Currently, Implementing New Knowledge Environments (INKE; inke.ca) and the Modernist Versions Project (MVP; mvp.uvic.ca) are collaborating on a critical making project that transforms and remixes books and maps housed in special collections libraries. The team pairs these critically remade cultural heritage materials with publishable writing on the theoretical insights they enable. Titled “z-axis research,” this work transforms archival maps of modern cities into 3-D-printable versions that enable literary interpretations of modernist novels set in those cities.2 To create these literary maps, the project uses geographic data taken from modernist novels to warp and deform the maps in 3-D. The data tracks each location described by the novel in question, with the specificity of the geographic reference expressed as radius and the length of the description expressed as height. The maps are then three-dimensionally transformed using the geographic data for each novel, resulting in wide, circular deformations that represent a general neighbourhood or area and thin, granular deformations that represent specific locations described by the text. The warped map produced using this data expresses the spatial experience of the city as described by a given novel, emphasizing critiques of urban life in the modern period.

Figure 1: Z-axis map of Djuna Barnes’s Nightwood, set in Paris

 Figure 1: Z-axis map of Djuna Barnes’s Nightwood, set in Paris

 

Figure 1 expresses data for the modernist novel Nightwood by Djuna Barnes (1936). The warped map visualizes a Paris divided by class, with cumulative warping effects visible on the Left Bank (south of the Seine) and granular, isolated warping effects on the Right Bank (north of the Seine). The aesthetic differences between the two areas on the map correspond to class distinctions between the two parts of the city, as confirmed by Barnes’s novel: the area south of the river is a working-class and student neighbourhood, and the neighbourhood north of the river is inhabited by wealthy and foreign residents (Griggs, 1938). This historical and literary description of the city is not only of interest to scholars studying modernist literature, but also offers a mode for those in geography, museums, and libraries to show the cultural importance of their cartographic materials and invite a general audience to approach those materials with intellectual curiosity. At the same time, scholars may deploy a critical making approach to generate new research products and insights using the z-axis materials for Djuna Barnes’s novel.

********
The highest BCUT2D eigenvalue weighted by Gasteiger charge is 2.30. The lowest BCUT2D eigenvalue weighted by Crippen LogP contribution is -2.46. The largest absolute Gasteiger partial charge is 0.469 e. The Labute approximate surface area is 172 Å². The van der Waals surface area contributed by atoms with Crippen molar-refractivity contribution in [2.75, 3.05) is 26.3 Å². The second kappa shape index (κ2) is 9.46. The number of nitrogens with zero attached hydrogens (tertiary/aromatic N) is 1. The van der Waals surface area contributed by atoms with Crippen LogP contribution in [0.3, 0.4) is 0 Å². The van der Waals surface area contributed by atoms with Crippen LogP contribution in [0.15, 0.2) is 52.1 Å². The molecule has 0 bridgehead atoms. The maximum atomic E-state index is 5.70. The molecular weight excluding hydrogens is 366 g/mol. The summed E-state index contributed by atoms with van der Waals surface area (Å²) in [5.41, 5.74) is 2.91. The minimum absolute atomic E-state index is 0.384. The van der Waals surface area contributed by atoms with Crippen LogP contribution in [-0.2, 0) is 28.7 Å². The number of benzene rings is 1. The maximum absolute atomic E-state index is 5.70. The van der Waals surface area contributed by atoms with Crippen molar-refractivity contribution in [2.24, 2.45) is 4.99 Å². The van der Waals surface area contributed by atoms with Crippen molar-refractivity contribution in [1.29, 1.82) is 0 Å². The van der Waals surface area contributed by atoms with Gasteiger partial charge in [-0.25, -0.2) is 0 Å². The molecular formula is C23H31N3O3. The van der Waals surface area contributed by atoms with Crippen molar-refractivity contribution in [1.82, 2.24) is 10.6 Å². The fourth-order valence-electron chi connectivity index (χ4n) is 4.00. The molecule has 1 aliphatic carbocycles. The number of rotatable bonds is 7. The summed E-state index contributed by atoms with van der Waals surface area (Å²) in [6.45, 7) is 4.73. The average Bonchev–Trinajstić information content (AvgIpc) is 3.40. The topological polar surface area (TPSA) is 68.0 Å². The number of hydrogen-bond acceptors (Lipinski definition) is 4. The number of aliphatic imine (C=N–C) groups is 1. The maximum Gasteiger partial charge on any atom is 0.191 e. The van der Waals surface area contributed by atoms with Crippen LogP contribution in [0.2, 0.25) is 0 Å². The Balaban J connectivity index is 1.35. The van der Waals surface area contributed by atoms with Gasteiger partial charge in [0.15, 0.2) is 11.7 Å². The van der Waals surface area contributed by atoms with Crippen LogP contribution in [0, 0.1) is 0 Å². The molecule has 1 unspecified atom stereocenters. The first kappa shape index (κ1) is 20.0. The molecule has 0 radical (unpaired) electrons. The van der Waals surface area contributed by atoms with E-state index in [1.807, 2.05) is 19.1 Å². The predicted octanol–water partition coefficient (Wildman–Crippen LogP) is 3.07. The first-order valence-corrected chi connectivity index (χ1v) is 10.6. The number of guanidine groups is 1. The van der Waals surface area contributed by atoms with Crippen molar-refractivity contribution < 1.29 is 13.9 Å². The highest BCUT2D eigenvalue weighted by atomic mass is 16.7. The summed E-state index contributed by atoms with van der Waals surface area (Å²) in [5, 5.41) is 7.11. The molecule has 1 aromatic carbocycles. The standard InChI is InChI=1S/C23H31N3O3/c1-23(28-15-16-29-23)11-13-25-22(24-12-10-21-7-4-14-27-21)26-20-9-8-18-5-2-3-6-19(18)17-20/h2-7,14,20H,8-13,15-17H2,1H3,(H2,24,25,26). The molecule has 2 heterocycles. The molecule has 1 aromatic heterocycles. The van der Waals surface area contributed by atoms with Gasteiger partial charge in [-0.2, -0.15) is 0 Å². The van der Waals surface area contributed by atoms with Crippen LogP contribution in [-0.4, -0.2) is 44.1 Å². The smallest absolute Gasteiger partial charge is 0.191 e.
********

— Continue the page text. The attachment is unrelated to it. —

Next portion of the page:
The map (Figure 1) is produced using an interwar tourist map of Paris, the Paris Monumental et Métropolitain, that emphasizes wealthy and profit-generating areas of the city. Critically remaking these research materials, scholars may express the geographic data for Barnes’s novel through a different historical map (emphasizing a cultural issue other than class) or apply geographic data from a novel other than Nightwood to the tourist map. By allowing scholars to repurpose and remix research materials to produce new research findings, z-axis research positions critical making as a social and shared enterprise that unites the efforts of multiple scholarly communities. As it continues to develop this critical making project, the INKE/MVP team is blending theoretical thinking with material production processes that scholars, librarians, students, and publishers can re-create, critique, and share across multiple intellectual communities (Christie, Ross, Pilsch, & Tanigawa, 2014).

As the z-axis project demonstrates, transforming theoretical insight into physical matter creates research products that meld the interests of contiguous communities. In doing so, critical making functions as a social enterprise whose knowledge products can be openly shared and transformed to produce new research output. Remixing cultural heritage objects allows scholars to interact with those objects via interpretation, print and online reading and viewing, and hands-on engagement in libraries, conferences, and the like. It also recasts cultural heritage objects as interdisciplinary in scope, since the expression of digital data through material objects is of interest to geographers, social scientists, data scientists, data visualization experts, desktop fabrication enthusiasts, and many other groups. Through the transformation of cultural heritage materials, coupled with the social dissemination of those materials in various forms of research output, librarians, publishers, scholars, students, and others can engage in a collective process of critical making that forms a link in a collaborative chain of social knowledge production. Critical making can serve as a catalyst for the open and online dissemination of scholarly output by recirculating knowledge exchange not through the traditional gates of access, but instead through the collective network of enthusiasm and experimentation of scholars in multiple fields and institutions. The next section examines another recent, evolving movement in scholarly communication: social knowledge creation.

Collaboration across boundaries